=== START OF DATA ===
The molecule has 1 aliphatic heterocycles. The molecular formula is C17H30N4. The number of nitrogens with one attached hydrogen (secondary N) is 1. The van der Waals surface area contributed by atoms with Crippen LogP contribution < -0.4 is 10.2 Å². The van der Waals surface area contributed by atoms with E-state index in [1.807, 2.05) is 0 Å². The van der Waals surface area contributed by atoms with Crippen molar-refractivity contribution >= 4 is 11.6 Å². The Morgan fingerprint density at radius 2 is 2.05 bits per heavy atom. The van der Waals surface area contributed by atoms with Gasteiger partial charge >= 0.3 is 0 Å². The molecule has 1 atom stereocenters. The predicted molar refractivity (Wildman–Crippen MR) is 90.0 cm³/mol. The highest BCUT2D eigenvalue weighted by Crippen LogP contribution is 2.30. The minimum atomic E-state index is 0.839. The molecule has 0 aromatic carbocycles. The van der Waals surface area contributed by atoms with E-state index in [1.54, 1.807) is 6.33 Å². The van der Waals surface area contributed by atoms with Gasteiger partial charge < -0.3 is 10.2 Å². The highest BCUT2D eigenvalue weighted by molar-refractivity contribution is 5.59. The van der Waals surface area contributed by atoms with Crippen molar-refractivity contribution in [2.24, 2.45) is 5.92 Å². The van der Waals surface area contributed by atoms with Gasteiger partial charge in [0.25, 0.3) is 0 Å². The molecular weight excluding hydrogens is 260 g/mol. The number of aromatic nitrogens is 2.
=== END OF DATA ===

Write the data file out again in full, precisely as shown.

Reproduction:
The molecule has 1 aliphatic heterocycles. The molecular formula is C17H30N4. The number of nitrogens with one attached hydrogen (secondary N) is 1. The van der Waals surface area contributed by atoms with Crippen LogP contribution < -0.4 is 10.2 Å². The van der Waals surface area contributed by atoms with E-state index in [1.807, 2.05) is 0 Å². The van der Waals surface area contributed by atoms with Crippen molar-refractivity contribution >= 4 is 11.6 Å². The Morgan fingerprint density at radius 2 is 2.05 bits per heavy atom. The van der Waals surface area contributed by atoms with Gasteiger partial charge >= 0.3 is 0 Å². The molecule has 1 atom stereocenters. The predicted molar refractivity (Wildman–Crippen MR) is 90.0 cm³/mol. The highest BCUT2D eigenvalue weighted by Crippen LogP contribution is 2.30. The minimum atomic E-state index is 0.839. The molecule has 0 aromatic carbocycles. The van der Waals surface area contributed by atoms with E-state index in [1.54, 1.807) is 6.33 Å². The van der Waals surface area contributed by atoms with Gasteiger partial charge < -0.3 is 10.2 Å². The highest BCUT2D eigenvalue weighted by molar-refractivity contribution is 5.59. The van der Waals surface area contributed by atoms with Crippen molar-refractivity contribution in [2.24, 2.45) is 5.92 Å². The van der Waals surface area contributed by atoms with Gasteiger partial charge in [0.25, 0.3) is 0 Å². The molecular weight excluding hydrogens is 260 g/mol. The number of aromatic nitrogens is 2.